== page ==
Near Porta Borsari, a little bit outside the city centre, you can find La Sfarinata, with take-away Roman style pizza cooked in the baking tray. It’s crunchy and honeycombed, prepared only with stone-ground, semi-whole organic flour and topped with excellent ingredients. The final outcome ensures lightness and delicious taste.

Finally, it’s a must to cite three pizzerie in the province of Verona which contributed to innovate pizza culture throughout Italy. If you like fine food, these places are worth going at least once in your life.

I Tigli in San Bonifacio are an idea of visionary Simone Padoan who invented the genre of pizza degustazione (tasting pizza). Prepare yourself to put your knowledge on pizza aside for a while: at I Tigli they use the highest quality of raw ingredients, together with refined cooking and baking techniques with sourdough. Here, pizza becomes haute cuisine.

The aforementioned Saporè in San Martino Buon Albergo is the home for experimentation on dough and levitation. Renato Bosco was the Italian pioneer who moved in this new direction. At present you can taste up to 7 different kinds of pizza in a tasting tour enhanced with the freshest seasonal raw material, which pays attention to PDO, PGI and slow food.

Finally, we definitely recommend Araldo Arte del Gusto in Bosco Chiesanuova, where Sonia and Vittorio Squaranti took all the new trends started by Padoan and Bosco and made them their own. This place is renowned for the excellence in the raw ingredients, extensive research of the perfect dough and the rigorous use of stone-ground, organic flour.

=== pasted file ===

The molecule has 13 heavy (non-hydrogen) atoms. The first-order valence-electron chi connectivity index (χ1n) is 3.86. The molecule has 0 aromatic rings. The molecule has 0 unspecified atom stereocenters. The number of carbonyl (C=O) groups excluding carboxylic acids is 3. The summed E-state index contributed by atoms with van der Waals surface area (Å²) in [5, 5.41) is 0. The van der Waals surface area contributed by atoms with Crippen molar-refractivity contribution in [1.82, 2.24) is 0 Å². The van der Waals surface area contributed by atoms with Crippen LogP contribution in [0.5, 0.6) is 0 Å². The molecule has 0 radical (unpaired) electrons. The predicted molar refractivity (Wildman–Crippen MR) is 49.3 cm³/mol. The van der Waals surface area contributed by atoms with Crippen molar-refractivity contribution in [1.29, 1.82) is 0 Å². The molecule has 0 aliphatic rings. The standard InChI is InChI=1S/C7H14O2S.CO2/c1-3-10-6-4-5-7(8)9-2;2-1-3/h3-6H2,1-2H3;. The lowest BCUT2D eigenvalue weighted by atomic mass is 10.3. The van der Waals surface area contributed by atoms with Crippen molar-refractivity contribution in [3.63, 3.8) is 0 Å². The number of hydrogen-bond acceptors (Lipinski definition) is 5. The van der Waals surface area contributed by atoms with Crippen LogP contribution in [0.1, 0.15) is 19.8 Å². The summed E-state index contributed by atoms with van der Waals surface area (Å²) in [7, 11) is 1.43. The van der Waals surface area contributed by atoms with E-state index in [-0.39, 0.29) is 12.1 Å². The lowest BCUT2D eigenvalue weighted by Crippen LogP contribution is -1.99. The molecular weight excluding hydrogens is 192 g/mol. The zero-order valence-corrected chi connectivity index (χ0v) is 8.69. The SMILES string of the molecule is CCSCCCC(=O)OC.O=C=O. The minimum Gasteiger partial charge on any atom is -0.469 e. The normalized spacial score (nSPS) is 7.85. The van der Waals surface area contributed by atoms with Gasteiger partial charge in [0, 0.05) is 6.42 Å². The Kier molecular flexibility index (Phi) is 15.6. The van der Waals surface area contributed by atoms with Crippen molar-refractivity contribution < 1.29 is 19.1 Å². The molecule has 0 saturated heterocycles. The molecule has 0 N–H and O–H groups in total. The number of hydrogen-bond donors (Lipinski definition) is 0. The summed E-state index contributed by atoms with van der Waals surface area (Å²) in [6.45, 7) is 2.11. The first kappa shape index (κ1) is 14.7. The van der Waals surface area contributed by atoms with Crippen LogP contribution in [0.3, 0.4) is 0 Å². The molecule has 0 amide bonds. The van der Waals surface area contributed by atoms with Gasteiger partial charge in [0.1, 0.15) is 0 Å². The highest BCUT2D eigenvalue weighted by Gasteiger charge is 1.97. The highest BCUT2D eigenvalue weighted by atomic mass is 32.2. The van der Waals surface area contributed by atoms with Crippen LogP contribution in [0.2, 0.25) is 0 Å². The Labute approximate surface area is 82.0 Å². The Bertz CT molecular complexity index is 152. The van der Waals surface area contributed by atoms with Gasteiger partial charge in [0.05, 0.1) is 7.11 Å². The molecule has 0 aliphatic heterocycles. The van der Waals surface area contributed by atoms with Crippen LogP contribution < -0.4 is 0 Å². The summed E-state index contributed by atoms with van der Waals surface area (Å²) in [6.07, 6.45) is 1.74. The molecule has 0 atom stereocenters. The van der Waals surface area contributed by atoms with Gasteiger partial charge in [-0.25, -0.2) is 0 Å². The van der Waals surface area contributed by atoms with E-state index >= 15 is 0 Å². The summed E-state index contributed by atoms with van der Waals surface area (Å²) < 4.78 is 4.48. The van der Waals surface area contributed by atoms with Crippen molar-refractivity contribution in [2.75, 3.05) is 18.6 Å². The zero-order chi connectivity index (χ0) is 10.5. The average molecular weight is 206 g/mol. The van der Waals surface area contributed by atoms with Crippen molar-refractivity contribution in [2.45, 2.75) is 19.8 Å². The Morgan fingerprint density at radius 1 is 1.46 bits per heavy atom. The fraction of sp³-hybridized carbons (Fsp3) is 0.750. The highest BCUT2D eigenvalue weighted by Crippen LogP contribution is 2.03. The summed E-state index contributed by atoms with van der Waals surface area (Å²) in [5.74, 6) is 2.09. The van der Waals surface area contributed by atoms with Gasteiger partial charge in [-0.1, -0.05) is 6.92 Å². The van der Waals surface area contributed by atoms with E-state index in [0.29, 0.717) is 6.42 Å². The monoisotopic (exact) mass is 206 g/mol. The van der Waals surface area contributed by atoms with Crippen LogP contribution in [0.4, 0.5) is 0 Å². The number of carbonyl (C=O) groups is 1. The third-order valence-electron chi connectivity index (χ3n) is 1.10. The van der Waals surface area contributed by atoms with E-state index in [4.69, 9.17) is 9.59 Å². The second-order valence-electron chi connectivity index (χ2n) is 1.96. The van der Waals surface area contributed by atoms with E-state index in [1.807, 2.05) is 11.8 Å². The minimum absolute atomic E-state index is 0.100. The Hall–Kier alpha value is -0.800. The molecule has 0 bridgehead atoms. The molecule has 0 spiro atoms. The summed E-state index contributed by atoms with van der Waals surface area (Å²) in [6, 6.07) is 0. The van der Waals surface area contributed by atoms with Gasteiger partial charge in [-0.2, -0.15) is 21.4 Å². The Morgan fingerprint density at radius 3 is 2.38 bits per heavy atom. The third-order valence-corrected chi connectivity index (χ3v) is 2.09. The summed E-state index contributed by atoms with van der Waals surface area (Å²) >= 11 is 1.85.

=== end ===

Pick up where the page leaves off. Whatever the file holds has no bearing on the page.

Useful addresses:

Centre of Verona:

Assaporito – Verona – viale del Lavoro, 32a – 045502438 – http://www.guglielmovuolo.com

da Pino – Verona  – Piazza Bra 20 – 045 8531191- https://www.dapino.it/

Forkette – via S. Maria Rocca Maggiore, 8 – Verona – Tel. 045 5702330 – http://www.forkette.it

Du de Cope – Galleria Pellicciai 10 – 045 595562 – http://www.pizzeriadudecope.it

Zio Lele – Via Giosuè Carducci, 13 – 351 874 4330 – http://www.ziolele.it/

Saporè Standup – Via della Costa, 5, 37121 Verona VR – 0458010870 – http://www.boscorenato.it

La Sfarinata – Via IV Novembre 18c – 045 4937212 – http://www.lasfarinata.it/

Pizzerie Verona Provincia:

I Tigli – San Bonifacio (VR) – via Camporosolo, 11 – 0456102606 – http://www.pizzeriaitigli.it

Saporè – San Martino Buon Albergo (VR) – 3319873375 – http://www.boscorenato.it

Araldo Arte del Gusto – Bosco Chiesanuova (VR) – via Carcereri, 22 – 0457080485 – http://www.araldoartedelgusto.it